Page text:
COMMENTARY | As a man living in Maryland outside of Washington, D.C., I grew up loving the Baltimore Orioles.
I've always tried to take the time to follow up on the current roster and events, but I also love to read up on the past and learn about some of the men who have donned a Baltimore uniform.
Every Orioles fan knows these first names: Frank, Brooks, Cal, Eddie, Jim and Earl. They are all Hall of Famers, immortals in the city of Baltimore.
On Saturday, we lost one of them.
Former Orioles manager and National Baseball Hall of Fame member Earl Weaver passed away at the age of 82 on Jan. 18. He suffered a heart attack while on a cruise sponsored by the Baltimore Orioles.
Over the weekend, the sports world celebrated the life of Weaver through various articles, on radio, on web videos, and news on television. There's a common theme that was heard from anyone who knew Weaver over the weekend: He was a progressive, brilliant manager who got the most out of his players -- whether they were stars or role players -- and won.
Weaver won the Word Series in 1970 as the Orioles defeated the Cincinnati Reds; his teams won 100 games three consecutive years, won four American League pennants (1969-71, 1979), and used the mantra of "pitching, defense, and the three-run homer" to succeed in baseball.
His managerial record in his 17-year major-league career -- all with the Orioles (1968-82, 1985-86) -- is 1,480-1,060.
Of course, Weaver -- a small, sometimes profane man who stood at 5-foot-7 -- also became a legend for his notorious and fiery arguments with umpires. He was ejected from 91 games in his career. Only John McGraw of the New York Giants and Bobby Cox of the Atlanta Braves were thrown out of more contests.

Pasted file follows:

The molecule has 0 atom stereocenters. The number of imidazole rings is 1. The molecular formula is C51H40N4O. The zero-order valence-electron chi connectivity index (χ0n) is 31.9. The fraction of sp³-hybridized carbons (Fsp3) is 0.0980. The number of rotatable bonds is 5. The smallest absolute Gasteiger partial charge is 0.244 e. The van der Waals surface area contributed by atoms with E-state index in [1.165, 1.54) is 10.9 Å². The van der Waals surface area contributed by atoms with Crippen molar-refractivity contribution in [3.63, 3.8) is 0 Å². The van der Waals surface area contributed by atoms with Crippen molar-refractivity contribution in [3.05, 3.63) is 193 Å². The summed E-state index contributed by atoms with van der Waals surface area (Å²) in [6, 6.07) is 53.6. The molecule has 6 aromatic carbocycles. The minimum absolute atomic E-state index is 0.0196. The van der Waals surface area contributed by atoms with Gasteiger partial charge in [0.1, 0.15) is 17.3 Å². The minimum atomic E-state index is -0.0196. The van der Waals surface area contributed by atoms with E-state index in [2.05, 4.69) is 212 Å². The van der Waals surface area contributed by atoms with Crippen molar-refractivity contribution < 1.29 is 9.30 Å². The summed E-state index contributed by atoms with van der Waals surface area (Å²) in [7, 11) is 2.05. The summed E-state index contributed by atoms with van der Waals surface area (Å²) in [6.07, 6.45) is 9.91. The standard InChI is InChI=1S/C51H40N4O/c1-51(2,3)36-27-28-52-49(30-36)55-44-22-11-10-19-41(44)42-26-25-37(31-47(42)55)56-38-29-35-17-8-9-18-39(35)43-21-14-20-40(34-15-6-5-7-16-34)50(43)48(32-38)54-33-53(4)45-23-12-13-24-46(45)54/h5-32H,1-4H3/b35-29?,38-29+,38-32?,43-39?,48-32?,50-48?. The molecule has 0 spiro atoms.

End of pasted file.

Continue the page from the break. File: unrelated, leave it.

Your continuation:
Growing up as a kid, I learned whom Weaver was, and not only what he represented with the city of Baltimore but also in the world of baseball.
Even though I did not know Earl Weaver, it feels as if I did.
He seemed to come off as a simple, lunch-pail type that fit a gritty, industrial city region like Baltimore. Obviously, he was far more complicated than that.
I do not have any recollection of him managing since I was born in the late-1970s and was in elementary school when he retired. However, I knew that Weaver had a connection to Baltimore that only few personalities ever have earned.
It is a mixture of sports, winning, and perhaps most noteworthy, a desire to do extraordinary things and loyalty to the same place.
The people loved Weaver. Whenever he returned to Baltimore, fans always showed up at Camden Yards and always cheered.
Weaver always responded kindly in return, usually with a wave of the hand and a thank you.
If you get a chance today, look up some of his ejections on video on the Internet. He comes off looking like a psycho and reminds me of the late Carroll O'Connor in his iconic Archie Bunker role.
The videos are nothing short of hilarious to look at; however, they all served a purpose for his teams. Weaver wanted to win, motivate his teams, and protect his players. He wanted to make sure they knew it.
In turn, the fans of the Orioles and paying spectators got a show. They observed a fiery guy who could easily look like your next-door neighbor push his troops to greatness and sports immortality.
He was not afraid to fight for his players and was loyal to a fault with many of them.
Perhaps that is why Baltimore and the world of baseball loved Mr. Weaver.
We would all appreciate a man like that in our corner.
Anthony Amobi has been blogging about the Baltimore Orioles for the past seven seasons at the Oriole Post (http://oriolepost.com).